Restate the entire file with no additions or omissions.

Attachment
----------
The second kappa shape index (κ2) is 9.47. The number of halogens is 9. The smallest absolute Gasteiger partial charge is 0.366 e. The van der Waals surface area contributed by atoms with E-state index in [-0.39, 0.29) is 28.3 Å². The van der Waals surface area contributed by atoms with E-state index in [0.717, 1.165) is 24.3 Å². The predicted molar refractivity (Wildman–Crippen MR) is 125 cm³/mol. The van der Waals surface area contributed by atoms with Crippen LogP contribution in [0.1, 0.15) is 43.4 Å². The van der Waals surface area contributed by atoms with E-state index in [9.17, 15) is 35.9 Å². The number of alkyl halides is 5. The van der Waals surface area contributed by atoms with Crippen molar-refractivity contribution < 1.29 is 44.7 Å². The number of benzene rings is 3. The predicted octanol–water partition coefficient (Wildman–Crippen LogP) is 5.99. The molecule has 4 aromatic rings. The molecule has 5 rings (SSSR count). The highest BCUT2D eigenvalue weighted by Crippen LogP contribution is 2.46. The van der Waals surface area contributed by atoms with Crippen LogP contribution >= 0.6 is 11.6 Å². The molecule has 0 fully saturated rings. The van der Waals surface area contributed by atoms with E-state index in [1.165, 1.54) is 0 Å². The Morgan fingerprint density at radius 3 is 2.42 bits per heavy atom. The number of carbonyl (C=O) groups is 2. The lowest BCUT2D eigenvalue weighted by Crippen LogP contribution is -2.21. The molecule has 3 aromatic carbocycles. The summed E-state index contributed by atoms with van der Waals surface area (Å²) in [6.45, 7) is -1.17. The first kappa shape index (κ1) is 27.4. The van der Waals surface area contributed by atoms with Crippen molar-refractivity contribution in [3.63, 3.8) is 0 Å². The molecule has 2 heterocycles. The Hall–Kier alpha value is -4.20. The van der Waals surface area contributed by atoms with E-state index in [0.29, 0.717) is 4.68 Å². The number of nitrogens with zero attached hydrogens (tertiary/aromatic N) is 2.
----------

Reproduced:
The second kappa shape index (κ2) is 9.47. The number of halogens is 9. The smallest absolute Gasteiger partial charge is 0.366 e. The van der Waals surface area contributed by atoms with E-state index in [-0.39, 0.29) is 28.3 Å². The van der Waals surface area contributed by atoms with E-state index in [0.717, 1.165) is 24.3 Å². The predicted molar refractivity (Wildman–Crippen MR) is 125 cm³/mol. The van der Waals surface area contributed by atoms with Crippen LogP contribution in [0.1, 0.15) is 43.4 Å². The van der Waals surface area contributed by atoms with E-state index in [9.17, 15) is 35.9 Å². The number of alkyl halides is 5. The van der Waals surface area contributed by atoms with Crippen molar-refractivity contribution < 1.29 is 44.7 Å². The number of benzene rings is 3. The predicted octanol–water partition coefficient (Wildman–Crippen LogP) is 5.99. The molecule has 4 aromatic rings. The molecule has 5 rings (SSSR count). The highest BCUT2D eigenvalue weighted by Crippen LogP contribution is 2.46. The van der Waals surface area contributed by atoms with Crippen LogP contribution >= 0.6 is 11.6 Å². The molecule has 0 fully saturated rings. The van der Waals surface area contributed by atoms with E-state index in [1.165, 1.54) is 0 Å². The Morgan fingerprint density at radius 3 is 2.42 bits per heavy atom. The number of carbonyl (C=O) groups is 2. The lowest BCUT2D eigenvalue weighted by Crippen LogP contribution is -2.21. The molecule has 3 aromatic carbocycles. The summed E-state index contributed by atoms with van der Waals surface area (Å²) in [6.45, 7) is -1.17. The first kappa shape index (κ1) is 27.4. The van der Waals surface area contributed by atoms with Crippen molar-refractivity contribution in [3.63, 3.8) is 0 Å². The molecule has 2 heterocycles. The Hall–Kier alpha value is -4.20. The van der Waals surface area contributed by atoms with E-state index in [0.29, 0.717) is 4.68 Å². The number of nitrogens with zero attached hydrogens (tertiary/aromatic N) is 2.